Heidegger's Silence

Heidegger's Silence

Heidegger's Silence

Heidegger's Silence

Synopsis

In What Is Called Thinking? Martin Heidegger wrote, "Man speaks by being silent". Berel Lang shows in this penetrating book how Heidegger's own silence on the "Jewish Question" - how (or if) the Jews were to live among the nations - constituted a deliberate and direct "speaking". The significance of the Jewish Question which gained currency in the nineteenth and early twentieth centuries was radically altered by the Holocaust. Lang argues, however, that Heidegger's post-Holocaust silence had its grounds in his earlier silence on the Jewish Question - itself based on the conceptual and historical role Heidegger ascribed to the Volk, in particular to the German Volk. Heidegger's enduring silence, Lang concludes, was thus more than an expression of prejudice or of public rhetoric. As an element of his philosophical position, it remains a necessary consideration in understanding and assessing Heidegger as thinker. In this way, Heidegger's silence still speaks.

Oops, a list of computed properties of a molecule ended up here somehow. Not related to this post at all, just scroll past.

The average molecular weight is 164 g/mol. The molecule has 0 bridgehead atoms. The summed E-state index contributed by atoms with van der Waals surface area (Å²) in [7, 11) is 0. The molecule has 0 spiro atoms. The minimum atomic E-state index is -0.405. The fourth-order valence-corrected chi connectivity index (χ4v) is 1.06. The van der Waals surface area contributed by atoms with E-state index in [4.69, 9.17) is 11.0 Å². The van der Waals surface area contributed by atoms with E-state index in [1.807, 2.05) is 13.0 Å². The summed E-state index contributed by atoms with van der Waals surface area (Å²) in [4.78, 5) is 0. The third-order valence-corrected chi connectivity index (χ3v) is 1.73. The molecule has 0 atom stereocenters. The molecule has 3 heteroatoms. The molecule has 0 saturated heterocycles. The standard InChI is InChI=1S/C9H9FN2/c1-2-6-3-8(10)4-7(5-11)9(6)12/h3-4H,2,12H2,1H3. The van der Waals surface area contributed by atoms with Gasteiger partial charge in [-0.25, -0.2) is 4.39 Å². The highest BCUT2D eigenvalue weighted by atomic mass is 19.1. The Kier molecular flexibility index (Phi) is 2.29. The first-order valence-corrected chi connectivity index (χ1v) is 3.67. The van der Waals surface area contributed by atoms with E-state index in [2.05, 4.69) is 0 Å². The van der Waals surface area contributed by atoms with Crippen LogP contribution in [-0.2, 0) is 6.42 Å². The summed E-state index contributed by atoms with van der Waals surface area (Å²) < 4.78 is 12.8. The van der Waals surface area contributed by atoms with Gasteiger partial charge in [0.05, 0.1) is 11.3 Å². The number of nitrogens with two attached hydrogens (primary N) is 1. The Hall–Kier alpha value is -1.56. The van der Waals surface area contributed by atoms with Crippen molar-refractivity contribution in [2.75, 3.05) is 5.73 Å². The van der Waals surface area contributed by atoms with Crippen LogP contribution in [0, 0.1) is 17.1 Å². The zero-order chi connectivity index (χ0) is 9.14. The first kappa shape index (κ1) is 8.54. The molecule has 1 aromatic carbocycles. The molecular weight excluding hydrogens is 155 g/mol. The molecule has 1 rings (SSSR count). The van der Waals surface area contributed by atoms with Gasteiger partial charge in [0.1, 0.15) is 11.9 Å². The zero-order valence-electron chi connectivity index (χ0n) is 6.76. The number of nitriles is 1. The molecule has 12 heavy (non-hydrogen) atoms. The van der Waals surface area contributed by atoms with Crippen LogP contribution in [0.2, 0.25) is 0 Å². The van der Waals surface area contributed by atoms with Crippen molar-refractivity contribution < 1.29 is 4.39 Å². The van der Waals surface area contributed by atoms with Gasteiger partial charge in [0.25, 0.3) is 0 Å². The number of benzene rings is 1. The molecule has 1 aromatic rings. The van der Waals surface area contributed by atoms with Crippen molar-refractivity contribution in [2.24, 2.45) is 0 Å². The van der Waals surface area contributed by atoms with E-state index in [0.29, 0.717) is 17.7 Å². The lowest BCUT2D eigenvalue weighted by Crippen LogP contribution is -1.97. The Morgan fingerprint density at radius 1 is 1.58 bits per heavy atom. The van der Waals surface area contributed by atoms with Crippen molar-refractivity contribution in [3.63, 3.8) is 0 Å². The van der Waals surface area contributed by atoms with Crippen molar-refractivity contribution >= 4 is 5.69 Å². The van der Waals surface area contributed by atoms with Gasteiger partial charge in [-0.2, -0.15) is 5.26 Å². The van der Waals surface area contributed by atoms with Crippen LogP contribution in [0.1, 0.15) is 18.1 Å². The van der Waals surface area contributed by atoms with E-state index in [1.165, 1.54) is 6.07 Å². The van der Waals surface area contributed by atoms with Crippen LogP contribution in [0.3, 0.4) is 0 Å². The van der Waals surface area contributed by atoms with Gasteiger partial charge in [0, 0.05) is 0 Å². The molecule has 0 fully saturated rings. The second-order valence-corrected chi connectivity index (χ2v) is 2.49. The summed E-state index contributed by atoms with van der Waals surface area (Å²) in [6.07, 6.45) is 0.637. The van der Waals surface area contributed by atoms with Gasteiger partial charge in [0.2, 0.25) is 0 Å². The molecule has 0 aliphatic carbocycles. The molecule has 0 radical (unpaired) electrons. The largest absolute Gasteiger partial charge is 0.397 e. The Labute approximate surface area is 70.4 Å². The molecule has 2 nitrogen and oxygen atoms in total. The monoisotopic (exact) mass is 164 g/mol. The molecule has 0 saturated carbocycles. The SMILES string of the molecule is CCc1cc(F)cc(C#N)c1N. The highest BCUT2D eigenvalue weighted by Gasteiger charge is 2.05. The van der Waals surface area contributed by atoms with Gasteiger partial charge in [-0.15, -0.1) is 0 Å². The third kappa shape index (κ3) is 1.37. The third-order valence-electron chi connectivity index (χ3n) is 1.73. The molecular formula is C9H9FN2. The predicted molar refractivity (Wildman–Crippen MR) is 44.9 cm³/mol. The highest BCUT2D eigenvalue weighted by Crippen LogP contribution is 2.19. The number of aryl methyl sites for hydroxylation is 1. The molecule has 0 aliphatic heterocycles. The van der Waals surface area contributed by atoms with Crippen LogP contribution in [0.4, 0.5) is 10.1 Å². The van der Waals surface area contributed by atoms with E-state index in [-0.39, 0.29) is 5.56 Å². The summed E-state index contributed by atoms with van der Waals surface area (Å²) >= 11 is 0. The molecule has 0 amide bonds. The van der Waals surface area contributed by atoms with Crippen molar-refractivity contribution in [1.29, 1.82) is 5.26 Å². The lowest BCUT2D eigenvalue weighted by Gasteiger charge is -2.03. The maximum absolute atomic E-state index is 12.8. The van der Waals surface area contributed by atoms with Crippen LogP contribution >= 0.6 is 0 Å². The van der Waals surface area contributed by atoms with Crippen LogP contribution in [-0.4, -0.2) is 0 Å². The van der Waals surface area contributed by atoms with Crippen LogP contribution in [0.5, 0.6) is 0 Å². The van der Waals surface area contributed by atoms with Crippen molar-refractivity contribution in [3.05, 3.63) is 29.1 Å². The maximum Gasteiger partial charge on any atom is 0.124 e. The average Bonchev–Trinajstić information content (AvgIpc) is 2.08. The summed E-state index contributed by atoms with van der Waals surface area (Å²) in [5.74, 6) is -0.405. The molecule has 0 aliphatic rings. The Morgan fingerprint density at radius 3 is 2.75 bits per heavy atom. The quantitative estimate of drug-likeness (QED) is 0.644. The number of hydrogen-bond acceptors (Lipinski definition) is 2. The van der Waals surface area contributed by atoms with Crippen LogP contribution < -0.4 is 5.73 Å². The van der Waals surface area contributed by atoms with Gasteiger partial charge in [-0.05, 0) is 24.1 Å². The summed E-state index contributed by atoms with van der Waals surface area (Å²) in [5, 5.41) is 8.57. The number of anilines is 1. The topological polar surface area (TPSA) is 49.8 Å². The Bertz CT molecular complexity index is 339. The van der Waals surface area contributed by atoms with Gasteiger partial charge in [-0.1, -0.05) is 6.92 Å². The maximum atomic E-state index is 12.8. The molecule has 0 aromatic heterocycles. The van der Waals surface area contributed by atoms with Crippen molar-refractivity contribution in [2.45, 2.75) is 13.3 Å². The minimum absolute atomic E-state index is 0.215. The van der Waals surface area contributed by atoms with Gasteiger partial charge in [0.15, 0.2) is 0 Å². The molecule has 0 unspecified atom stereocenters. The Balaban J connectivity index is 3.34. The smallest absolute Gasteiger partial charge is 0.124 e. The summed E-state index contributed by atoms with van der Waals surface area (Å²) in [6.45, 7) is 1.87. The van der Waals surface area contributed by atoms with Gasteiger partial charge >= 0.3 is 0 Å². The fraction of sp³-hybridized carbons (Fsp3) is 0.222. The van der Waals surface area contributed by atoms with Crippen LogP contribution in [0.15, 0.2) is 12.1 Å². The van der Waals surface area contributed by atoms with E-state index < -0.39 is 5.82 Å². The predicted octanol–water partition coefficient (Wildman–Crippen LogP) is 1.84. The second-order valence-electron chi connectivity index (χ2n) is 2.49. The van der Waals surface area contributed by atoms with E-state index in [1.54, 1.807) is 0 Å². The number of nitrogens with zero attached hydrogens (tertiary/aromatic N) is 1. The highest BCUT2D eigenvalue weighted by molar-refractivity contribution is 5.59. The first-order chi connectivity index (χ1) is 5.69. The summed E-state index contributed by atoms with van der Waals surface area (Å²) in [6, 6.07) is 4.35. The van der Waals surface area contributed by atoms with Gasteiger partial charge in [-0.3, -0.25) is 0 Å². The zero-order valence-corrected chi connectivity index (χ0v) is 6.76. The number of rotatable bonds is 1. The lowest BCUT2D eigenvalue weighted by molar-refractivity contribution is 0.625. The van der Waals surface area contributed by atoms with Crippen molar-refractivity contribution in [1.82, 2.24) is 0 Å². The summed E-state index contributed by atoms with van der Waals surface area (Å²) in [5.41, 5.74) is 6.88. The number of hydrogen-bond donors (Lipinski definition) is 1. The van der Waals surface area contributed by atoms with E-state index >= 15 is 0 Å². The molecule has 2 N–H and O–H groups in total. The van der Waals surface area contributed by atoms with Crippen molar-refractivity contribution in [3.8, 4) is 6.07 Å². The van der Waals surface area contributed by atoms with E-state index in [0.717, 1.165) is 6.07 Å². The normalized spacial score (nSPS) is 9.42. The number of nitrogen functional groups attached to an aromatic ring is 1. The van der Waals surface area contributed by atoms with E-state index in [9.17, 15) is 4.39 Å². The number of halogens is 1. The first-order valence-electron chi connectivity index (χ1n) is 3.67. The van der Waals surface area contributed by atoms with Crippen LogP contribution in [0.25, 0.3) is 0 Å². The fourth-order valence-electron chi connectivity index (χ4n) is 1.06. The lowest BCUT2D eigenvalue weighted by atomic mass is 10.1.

Search by... Author
Show... All Results Primary Sources Peer-reviewed

Oops!

An unknown error has occurred. Please click the button below to reload the page. If the problem persists, please try again in a little while.